How Does Age Matter Once You’ve Had Thyroid Cancer
To date, the the American Thyroid Association guidelines focus on three categories to calculate the risk that someone who has been treated for differentiated thyroid cancer will face recurrence.4 When assessing your risk of developing thyroid cancer again, the current ATA system classifies thyroid cancer status into low, intermediate or high risk for recurrence, taking into account the stage, whether the cancer is invasive, if neck lymph nodes are involved, as well as other factors.
This team of researchers drilled down further to look at whether age at the time of a patients diagnosis has any direct impact on the chance that thyroid cancer will come back. ;In particular, they looked at the association between age at diagnosis and rate of thyroid cancer recurrence and whether age has any influence on the accuracy of thyroid cancer reappearing based on the ATA diagnosis methods.1
To study the effect of age alone on risk of cancer recurrence, this team of researchers evaluated 1,603 patients with differentiated thyroid cancer. The patients had a median age of 49 years and a disease-free survival time of 44 months, meaning the chance of avoiding relapse of thyroid cancer was about four years for those at under age 50.1
The patients had undergone treatment at four different institutions and had undergone both thyroidectomy and radioiodine therapy. They were followed for at least one year after treatment. ;
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Doctor Visits And Follow
Your health care team will explain what tests you need and how often they should be done. Your schedule of doctor visits, exams, and tests will depend on the original extent of your cancer, the specific type of thyroid cancer you had, how it was treated, and other factors.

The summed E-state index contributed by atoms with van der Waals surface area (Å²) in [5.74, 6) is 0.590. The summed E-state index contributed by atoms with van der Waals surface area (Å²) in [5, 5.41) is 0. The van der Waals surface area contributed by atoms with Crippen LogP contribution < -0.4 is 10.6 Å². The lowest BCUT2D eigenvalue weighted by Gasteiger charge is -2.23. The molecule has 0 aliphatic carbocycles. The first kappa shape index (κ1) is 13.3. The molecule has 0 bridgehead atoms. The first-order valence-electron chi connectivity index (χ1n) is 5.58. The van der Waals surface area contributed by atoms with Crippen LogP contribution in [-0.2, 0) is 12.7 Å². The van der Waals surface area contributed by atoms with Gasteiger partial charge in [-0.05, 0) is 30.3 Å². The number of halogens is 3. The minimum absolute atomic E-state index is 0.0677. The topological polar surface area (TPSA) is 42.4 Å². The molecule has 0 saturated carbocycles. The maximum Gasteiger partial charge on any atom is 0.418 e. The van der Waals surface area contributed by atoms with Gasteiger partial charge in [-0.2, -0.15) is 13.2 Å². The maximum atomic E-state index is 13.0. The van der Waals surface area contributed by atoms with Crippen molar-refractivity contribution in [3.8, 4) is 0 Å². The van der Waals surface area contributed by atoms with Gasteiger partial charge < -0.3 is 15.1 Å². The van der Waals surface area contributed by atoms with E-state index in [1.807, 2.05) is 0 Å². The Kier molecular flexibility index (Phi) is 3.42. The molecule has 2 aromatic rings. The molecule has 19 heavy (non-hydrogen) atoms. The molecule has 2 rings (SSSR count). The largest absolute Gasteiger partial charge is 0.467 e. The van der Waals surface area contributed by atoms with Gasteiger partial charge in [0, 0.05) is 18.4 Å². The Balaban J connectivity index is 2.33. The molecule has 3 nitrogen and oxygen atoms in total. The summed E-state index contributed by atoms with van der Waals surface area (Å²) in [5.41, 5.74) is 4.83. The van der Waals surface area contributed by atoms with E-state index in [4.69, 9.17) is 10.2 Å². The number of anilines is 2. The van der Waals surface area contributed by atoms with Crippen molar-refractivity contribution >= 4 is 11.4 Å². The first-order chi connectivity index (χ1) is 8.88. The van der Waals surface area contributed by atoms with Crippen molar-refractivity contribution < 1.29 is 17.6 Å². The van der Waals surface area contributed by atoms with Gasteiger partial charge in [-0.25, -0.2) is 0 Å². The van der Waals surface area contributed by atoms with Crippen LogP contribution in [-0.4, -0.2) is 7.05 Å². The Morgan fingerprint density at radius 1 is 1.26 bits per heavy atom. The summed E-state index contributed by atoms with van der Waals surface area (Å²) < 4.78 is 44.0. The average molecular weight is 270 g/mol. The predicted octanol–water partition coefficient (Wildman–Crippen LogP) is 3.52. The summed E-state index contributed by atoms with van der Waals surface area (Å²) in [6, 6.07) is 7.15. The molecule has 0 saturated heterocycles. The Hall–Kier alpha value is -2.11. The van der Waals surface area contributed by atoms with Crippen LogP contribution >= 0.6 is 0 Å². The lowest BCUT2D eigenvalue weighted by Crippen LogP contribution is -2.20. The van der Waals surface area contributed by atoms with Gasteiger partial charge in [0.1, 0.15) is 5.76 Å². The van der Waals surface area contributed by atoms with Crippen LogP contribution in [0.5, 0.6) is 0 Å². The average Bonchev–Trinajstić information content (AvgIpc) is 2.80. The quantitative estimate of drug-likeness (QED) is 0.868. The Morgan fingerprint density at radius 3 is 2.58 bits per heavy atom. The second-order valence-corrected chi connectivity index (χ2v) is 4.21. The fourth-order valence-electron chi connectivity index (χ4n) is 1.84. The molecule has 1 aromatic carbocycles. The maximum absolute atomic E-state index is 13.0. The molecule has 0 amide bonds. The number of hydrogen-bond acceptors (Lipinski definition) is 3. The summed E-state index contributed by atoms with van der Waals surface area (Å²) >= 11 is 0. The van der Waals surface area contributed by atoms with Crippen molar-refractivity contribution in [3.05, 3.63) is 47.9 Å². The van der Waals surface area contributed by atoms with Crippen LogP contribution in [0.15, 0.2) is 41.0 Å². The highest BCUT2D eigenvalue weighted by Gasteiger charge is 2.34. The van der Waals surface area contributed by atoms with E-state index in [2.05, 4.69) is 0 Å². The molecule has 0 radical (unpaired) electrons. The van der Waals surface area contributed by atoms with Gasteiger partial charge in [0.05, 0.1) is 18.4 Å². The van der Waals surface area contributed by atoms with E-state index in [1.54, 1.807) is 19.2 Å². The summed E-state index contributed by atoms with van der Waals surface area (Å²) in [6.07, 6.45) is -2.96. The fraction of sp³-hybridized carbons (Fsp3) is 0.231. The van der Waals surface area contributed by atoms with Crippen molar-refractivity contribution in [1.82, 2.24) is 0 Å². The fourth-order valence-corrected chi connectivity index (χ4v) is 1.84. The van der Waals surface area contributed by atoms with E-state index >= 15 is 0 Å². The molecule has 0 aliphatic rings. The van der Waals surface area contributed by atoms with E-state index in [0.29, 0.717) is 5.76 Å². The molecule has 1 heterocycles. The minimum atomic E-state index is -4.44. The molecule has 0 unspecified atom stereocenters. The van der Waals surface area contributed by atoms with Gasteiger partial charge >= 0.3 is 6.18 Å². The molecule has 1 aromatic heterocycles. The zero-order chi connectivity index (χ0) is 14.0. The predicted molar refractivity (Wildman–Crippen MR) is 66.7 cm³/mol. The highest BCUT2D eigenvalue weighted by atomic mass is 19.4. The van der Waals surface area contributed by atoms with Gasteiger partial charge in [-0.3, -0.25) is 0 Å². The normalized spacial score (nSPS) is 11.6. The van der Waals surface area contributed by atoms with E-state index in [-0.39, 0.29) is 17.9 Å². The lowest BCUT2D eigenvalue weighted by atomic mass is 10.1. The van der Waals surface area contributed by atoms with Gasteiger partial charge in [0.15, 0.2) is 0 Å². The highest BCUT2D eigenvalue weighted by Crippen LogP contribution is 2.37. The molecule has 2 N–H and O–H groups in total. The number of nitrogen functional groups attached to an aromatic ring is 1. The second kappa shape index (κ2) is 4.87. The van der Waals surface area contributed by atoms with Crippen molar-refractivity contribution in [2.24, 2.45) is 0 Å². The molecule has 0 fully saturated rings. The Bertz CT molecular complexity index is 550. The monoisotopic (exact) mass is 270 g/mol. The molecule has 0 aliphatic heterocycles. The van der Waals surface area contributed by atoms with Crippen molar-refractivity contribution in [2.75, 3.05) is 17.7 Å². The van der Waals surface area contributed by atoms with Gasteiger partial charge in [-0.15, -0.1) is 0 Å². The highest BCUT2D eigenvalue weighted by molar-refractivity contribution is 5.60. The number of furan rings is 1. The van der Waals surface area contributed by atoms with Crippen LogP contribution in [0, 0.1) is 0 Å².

Papillary or follicular cancer: If you have had papillary or follicular cancer, and your thyroid gland has been completely removed or ablated, your doctors may consider at least one radioactive iodine scan after treatment, especially if you are at higher risk for recurrence. This is usually done about 6 to 12 months later. If the result is negative, you will generally not need further scans unless you have symptoms or other abnormal test results.
Your blood will also be tested regularly for TSH and thyroglobulin levels. Thyroglobulin is made by thyroid tissue, so after total thyroid removal and ablation it should be at very low levels or not be found in your blood at all. If the thyroglobulin level begins to rise, it might be a sign the cancer is coming back, and further testing will be done. This usually includes a radioactive iodine scan, and may include PET scans and other imaging tests.
For those with a low-risk, small papillary cancer that was treated by removing only one lobe of the thyroid, routine physical exams by your doctor, thyroid ultrasounds and thyroid blood tests are typical.
Long Term Monitoring And Treating Recurrent Or Persistent Disease
After your treatment, you will receive life-long monitoring. This is for two main reasons.
- First, long-term monitoring is important to make sure that your dose of thyroid hormone replacement is appropriate neither too low nor too high for your specific needs.
- Second, you will receive testing to find out if there is persistent disease or possible recurrence. Many people with differentiated thyroid cancer experience persistent disease or a recurrence, sometimes many years after the initial treatment. The prognosis for any person with a recurrence is better if it is discovered early. This is why life-long monitoring is important.
- The exact type of monitoring, and how often it takes place, depends on the size of the original tumor and whether the cancer had spread locally or distantly, as well as other factors.
- People free of disease receive less monitoring or testing than those with evidence of persistent disease.
- Also, testing is spread out and becomes less frequent when the patient becomes free of disease. You and your doctor should discuss a plan to fit your situation.
Monitoring will most likely include:
Also, for people in medium-risk or high-risk circumstances, long-term monitoring may sometimes include:
Treating Persistent or Recurrent Disease
If your testing shows persistent or recurrent disease, your treatment may include some or all of these treatments. Your treatment will be tailored to your own circumstances.
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Setting Limits: Lymph Node Removal & Thyroid Cancer
A new study seeks to establish a clinical guideline to quantify the risk of metastatic lymph nodes in thyroid cancer patients. The findings should go a long way to help ease the mind of the patientsand the physicians.